Arriving in Kathmandu, Nepal seems a good starting point to write about The Trek. It’s where almost Himalayan treks begin. It’s a transition point of realities. The reality of the “West” to the reality of a developing Asian capital city, and onto the Himalayan mountain reality. Truth and illusion blur when realities are stacked so close together. From the orderliness of the West, to Nepal’s deep poverty and a booming economy living side by side with its pollution, crowds, chaos, dirt, traffic, noise, poverty, and misplaced people, to the beauty, serenity and mysticism of the mountains.
From my notes I see that the very first thing I wrote after arriving in Kathmandu was, “The last thing I need [in my life right now] is any sort of teacher.” I’d just met the sweetest, most lovely Nepalese man. His interests and successes had brought him to a position of de facto spiritual and life teacher, and example of sorts on how to live, what to strive for, and the meaningful spiritual way to the right life. A continuous stream of teachings pours forth. Good teachings, I imagine. I’m just not in the market for anybody’s teachings. I guess that sums it up. I’m on my own. I’ve had many great teachers in my life. I honor and respect them all and am grateful for what I learned from them, but not now, please, and thank you. I will “struggle” along on my own just now.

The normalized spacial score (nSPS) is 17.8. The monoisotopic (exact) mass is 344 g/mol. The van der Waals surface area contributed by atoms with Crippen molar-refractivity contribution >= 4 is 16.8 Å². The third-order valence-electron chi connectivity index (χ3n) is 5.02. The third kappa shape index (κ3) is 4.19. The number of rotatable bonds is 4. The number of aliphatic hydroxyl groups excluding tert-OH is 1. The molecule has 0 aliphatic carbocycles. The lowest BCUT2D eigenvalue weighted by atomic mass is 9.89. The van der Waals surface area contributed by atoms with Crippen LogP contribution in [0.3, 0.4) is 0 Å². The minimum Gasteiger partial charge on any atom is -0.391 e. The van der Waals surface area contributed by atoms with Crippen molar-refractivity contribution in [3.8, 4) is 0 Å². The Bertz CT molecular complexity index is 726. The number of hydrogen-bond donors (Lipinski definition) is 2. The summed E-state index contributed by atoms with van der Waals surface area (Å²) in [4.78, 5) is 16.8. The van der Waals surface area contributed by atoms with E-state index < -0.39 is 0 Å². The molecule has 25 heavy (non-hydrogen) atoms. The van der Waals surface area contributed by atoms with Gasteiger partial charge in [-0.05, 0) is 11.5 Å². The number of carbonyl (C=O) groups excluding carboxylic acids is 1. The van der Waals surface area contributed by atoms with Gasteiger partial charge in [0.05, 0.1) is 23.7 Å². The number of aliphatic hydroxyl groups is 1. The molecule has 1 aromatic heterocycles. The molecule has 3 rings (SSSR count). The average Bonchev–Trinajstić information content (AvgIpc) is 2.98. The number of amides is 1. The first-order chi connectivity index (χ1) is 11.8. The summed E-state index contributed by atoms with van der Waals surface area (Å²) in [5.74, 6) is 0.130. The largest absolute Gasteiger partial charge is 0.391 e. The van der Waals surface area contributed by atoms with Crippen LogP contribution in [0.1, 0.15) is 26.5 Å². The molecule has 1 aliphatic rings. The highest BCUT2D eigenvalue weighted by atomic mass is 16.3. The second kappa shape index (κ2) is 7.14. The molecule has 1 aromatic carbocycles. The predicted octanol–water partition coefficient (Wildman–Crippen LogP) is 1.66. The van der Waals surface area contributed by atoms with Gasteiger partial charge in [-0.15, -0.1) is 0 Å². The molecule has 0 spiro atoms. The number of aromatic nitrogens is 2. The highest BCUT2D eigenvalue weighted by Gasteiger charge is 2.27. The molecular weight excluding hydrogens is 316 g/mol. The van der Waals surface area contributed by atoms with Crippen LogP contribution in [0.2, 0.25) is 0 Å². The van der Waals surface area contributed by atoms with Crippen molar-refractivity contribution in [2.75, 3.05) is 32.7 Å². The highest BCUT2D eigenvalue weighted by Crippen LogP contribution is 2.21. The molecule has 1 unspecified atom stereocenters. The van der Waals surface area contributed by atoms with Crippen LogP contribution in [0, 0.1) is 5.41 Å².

I’m bad. I’m politically incorrect, ungrateful and other less flattering things, but I will find my own way. My life’s quest is to become fully me, not something else. I really don’t mean “me” from an ego point of view, but quite the opposite. Becoming me is about truth, the truth of what and who I am, not who I should be, want to be, or what anyone else wishes me to be. It’s about what I am, stripped down and naked, the reality. On the trek, “politically” naughty but truthful, was our mode. This is why The Bad Dogs of Mustang Club was formed, to explain shorthand that we are being bad, bad within truth, bad in that we say what shouldn’t be said, bad that is good with integrity, laughter, and without apology. We had only to say “bad dog” and we all understood.